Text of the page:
An important responsibility of ethical government agencies is the ability to provide documentary evidence of viable importance for later historical study. To occlude, purposefully withhold files, and even destroy evidence is the antithesis of government transparency and provides reasons to doubt official intentions regarding any matter of controversy. Official concerns about the public reaction to noted violations of law are irrelevant and do not provide a legal reasoning for destroying records. Yet by nineteen sixty-seven the Dallas Police investigation, FBI Investigation, Warren Commission, and Garrison Case had left several questions in the public mind regarding assassination of President John F. Kennedy. It was also during this period that military intelligence was undertaking several illegal programs that further incentivized the need for destroying files.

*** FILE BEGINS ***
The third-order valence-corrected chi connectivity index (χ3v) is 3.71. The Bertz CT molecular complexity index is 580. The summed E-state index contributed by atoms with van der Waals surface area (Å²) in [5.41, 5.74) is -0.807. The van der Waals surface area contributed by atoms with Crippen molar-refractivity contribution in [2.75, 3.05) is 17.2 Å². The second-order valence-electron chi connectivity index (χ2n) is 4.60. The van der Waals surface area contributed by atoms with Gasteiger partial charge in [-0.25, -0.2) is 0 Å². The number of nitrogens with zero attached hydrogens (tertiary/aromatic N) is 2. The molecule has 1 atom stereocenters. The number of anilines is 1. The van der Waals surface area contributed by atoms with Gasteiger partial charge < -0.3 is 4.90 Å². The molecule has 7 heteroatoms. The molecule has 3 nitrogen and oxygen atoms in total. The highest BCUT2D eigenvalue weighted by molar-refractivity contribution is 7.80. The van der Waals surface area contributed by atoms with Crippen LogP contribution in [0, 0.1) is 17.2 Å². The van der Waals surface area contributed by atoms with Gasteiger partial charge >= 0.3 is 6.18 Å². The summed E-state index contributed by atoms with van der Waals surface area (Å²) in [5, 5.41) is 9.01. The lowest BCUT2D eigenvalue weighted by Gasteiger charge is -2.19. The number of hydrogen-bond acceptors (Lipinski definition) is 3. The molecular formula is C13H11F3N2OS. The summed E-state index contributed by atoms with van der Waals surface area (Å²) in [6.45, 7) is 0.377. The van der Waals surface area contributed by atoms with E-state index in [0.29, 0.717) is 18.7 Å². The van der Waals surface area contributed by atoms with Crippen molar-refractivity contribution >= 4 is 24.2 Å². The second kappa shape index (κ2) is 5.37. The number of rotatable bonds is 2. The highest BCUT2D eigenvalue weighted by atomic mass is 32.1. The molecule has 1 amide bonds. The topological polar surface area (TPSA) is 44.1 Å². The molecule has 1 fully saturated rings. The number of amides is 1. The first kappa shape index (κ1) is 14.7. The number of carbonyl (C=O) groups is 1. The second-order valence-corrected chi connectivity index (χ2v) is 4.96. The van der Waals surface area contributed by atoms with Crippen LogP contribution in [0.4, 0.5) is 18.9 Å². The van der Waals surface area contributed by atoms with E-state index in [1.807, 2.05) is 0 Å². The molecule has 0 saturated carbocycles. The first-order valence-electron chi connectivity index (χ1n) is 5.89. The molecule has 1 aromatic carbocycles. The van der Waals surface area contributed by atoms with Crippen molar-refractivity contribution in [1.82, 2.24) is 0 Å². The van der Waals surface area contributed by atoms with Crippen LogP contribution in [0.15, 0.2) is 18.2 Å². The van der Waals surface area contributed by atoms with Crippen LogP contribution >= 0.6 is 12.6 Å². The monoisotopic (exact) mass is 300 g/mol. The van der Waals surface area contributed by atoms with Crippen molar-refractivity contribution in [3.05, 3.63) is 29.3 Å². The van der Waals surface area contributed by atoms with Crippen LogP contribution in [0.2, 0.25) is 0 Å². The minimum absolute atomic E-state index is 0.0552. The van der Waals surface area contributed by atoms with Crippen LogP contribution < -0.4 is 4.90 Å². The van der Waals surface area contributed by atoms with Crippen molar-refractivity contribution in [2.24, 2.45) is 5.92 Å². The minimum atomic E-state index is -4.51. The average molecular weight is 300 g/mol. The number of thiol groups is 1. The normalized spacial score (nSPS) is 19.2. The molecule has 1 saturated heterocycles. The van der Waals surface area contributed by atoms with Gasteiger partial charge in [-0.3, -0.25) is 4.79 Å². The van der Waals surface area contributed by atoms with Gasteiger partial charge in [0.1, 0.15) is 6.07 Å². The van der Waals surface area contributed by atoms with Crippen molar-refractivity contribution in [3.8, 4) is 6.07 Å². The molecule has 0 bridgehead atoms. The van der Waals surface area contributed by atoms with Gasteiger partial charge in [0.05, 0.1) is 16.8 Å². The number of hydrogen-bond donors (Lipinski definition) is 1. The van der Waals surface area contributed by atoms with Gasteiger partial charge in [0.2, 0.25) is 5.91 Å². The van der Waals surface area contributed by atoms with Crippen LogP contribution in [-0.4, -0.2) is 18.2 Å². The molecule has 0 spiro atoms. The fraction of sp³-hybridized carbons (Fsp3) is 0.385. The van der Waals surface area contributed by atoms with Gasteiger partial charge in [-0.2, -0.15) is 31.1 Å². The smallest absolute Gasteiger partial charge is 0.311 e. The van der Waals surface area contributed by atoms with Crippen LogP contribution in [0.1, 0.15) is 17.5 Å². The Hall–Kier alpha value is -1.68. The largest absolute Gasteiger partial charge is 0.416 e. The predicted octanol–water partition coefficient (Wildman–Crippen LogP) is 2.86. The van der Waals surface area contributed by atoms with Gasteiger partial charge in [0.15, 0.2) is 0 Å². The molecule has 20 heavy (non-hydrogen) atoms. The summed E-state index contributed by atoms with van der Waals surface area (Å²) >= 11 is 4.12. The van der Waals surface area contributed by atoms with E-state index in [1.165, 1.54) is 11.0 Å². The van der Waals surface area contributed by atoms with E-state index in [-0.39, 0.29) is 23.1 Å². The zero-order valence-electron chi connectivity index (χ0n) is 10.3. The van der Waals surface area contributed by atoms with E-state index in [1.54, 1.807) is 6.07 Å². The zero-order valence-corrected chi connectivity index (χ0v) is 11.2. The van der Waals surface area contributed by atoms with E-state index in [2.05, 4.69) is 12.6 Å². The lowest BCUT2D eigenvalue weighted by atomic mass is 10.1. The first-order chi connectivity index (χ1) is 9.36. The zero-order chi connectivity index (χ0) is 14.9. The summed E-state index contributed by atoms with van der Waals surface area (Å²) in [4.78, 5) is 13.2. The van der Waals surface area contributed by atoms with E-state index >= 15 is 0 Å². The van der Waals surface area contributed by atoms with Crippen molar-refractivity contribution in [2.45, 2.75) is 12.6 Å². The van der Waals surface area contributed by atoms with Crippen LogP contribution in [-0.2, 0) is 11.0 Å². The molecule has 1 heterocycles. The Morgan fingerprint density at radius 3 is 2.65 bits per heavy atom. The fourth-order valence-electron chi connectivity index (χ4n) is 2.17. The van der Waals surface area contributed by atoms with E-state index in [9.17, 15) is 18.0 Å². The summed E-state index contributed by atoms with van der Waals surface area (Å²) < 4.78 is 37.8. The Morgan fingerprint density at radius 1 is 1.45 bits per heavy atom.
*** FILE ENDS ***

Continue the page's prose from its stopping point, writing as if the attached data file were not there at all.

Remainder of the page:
During the nineteen sixties military intelligence sought to destabilize and counter the demonstrations of Civil Rights and anti-Vietnam War groups within the United States. A DOD statement regarding the need for a future oversight program reveals that United States Army units required intelligence gathering to perform their missions and teamed with the Federal Bureau of Investigation to surveil threats. The required information exceeded the ability of the Bureau and thus Army intelligence began to domestically collect information. The Defense Department notes “Eventually, DoD intelligence personnel were using inappropriate clandestine and intrusive means to collect information in a nationwide data bank, and sharing this information with law enforcement authorities.” Officials reported that several targets were not “legitimate DoD targets…” and “posed no foreign threat” but instead were “U.S. persons who were exercising their First Amendment rights”. Varying types of communications used by military targets were intercepted and using media cover military intelligence had even “infiltrated the 1968 Democratic National Convention in Chicago”.[i] Obviously the unintended expansion of military projects or “mission creep” had taken hold and morphed from just limited subjects to include nearly anyone who fulfilled the vague definition of a domestic threat.